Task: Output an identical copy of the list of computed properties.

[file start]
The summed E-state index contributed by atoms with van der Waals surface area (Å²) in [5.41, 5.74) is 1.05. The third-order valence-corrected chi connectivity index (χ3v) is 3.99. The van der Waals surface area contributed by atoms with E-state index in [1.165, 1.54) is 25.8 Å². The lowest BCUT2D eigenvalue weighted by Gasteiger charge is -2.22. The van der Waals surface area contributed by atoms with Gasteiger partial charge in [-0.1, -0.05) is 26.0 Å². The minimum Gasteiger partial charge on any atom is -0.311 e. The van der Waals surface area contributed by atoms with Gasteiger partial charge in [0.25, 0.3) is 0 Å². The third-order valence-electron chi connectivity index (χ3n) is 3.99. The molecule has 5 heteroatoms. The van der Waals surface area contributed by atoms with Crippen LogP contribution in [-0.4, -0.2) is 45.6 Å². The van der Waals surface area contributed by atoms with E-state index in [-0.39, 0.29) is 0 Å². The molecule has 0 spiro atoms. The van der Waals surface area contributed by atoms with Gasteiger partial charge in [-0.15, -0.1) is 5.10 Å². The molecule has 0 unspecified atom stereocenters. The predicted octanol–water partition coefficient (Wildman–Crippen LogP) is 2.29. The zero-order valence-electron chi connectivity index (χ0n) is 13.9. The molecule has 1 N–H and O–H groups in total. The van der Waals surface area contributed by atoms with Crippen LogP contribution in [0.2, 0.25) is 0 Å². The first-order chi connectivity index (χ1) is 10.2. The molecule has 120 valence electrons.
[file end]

The summed E-state index contributed by atoms with van der Waals surface area (Å²) in [5.41, 5.74) is 1.05. The third-order valence-corrected chi connectivity index (χ3v) is 3.99. The van der Waals surface area contributed by atoms with E-state index in [1.165, 1.54) is 25.8 Å². The lowest BCUT2D eigenvalue weighted by Gasteiger charge is -2.22. The van der Waals surface area contributed by atoms with Gasteiger partial charge in [-0.1, -0.05) is 26.0 Å². The minimum Gasteiger partial charge on any atom is -0.311 e. The van der Waals surface area contributed by atoms with Gasteiger partial charge in [0.25, 0.3) is 0 Å². The third-order valence-electron chi connectivity index (χ3n) is 3.99. The molecule has 5 heteroatoms. The van der Waals surface area contributed by atoms with Crippen LogP contribution in [-0.4, -0.2) is 45.6 Å². The van der Waals surface area contributed by atoms with E-state index in [-0.39, 0.29) is 0 Å². The molecule has 0 spiro atoms. The van der Waals surface area contributed by atoms with Gasteiger partial charge in [-0.15, -0.1) is 5.10 Å². The molecule has 0 unspecified atom stereocenters. The predicted octanol–water partition coefficient (Wildman–Crippen LogP) is 2.29. The zero-order valence-electron chi connectivity index (χ0n) is 13.9. The molecule has 1 N–H and O–H groups in total. The van der Waals surface area contributed by atoms with Crippen LogP contribution in [0.2, 0.25) is 0 Å². The first-order chi connectivity index (χ1) is 10.2. The molecule has 120 valence electrons.